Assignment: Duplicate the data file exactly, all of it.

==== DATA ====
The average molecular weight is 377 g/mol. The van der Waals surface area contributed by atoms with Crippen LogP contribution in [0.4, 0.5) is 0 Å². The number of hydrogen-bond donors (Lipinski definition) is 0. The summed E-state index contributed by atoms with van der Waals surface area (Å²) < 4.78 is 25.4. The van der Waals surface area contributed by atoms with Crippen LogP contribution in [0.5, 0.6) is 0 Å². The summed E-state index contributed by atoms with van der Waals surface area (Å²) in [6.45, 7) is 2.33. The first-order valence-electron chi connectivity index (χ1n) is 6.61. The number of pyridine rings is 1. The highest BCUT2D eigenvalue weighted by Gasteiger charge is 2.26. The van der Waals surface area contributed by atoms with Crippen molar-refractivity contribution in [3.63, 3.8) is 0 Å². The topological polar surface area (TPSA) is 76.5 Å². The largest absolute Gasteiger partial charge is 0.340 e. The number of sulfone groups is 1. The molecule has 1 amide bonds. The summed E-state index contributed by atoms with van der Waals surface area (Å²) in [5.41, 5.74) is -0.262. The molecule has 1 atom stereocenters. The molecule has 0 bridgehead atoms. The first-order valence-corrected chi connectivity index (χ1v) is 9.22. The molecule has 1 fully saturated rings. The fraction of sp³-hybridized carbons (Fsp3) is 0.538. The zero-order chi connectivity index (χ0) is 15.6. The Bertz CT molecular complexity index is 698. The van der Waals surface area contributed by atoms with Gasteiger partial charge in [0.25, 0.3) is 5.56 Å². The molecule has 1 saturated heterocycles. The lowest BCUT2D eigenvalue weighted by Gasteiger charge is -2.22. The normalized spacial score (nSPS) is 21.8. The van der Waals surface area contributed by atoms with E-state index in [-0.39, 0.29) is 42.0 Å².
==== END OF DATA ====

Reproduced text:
The average molecular weight is 377 g/mol. The van der Waals surface area contributed by atoms with Crippen LogP contribution in [0.4, 0.5) is 0 Å². The number of hydrogen-bond donors (Lipinski definition) is 0. The summed E-state index contributed by atoms with van der Waals surface area (Å²) < 4.78 is 25.4. The van der Waals surface area contributed by atoms with Crippen LogP contribution in [0.5, 0.6) is 0 Å². The summed E-state index contributed by atoms with van der Waals surface area (Å²) in [6.45, 7) is 2.33. The first-order valence-electron chi connectivity index (χ1n) is 6.61. The number of pyridine rings is 1. The highest BCUT2D eigenvalue weighted by Gasteiger charge is 2.26. The van der Waals surface area contributed by atoms with Crippen molar-refractivity contribution in [3.63, 3.8) is 0 Å². The topological polar surface area (TPSA) is 76.5 Å². The largest absolute Gasteiger partial charge is 0.340 e. The number of sulfone groups is 1. The molecule has 1 amide bonds. The summed E-state index contributed by atoms with van der Waals surface area (Å²) in [5.41, 5.74) is -0.262. The molecule has 1 atom stereocenters. The molecule has 0 bridgehead atoms. The first-order valence-corrected chi connectivity index (χ1v) is 9.22. The molecule has 1 fully saturated rings. The fraction of sp³-hybridized carbons (Fsp3) is 0.538. The zero-order chi connectivity index (χ0) is 15.6. The Bertz CT molecular complexity index is 698. The van der Waals surface area contributed by atoms with Gasteiger partial charge in [0.25, 0.3) is 5.56 Å². The molecule has 1 saturated heterocycles. The lowest BCUT2D eigenvalue weighted by Gasteiger charge is -2.22. The normalized spacial score (nSPS) is 21.8. The van der Waals surface area contributed by atoms with E-state index in [-0.39, 0.29) is 42.0 Å².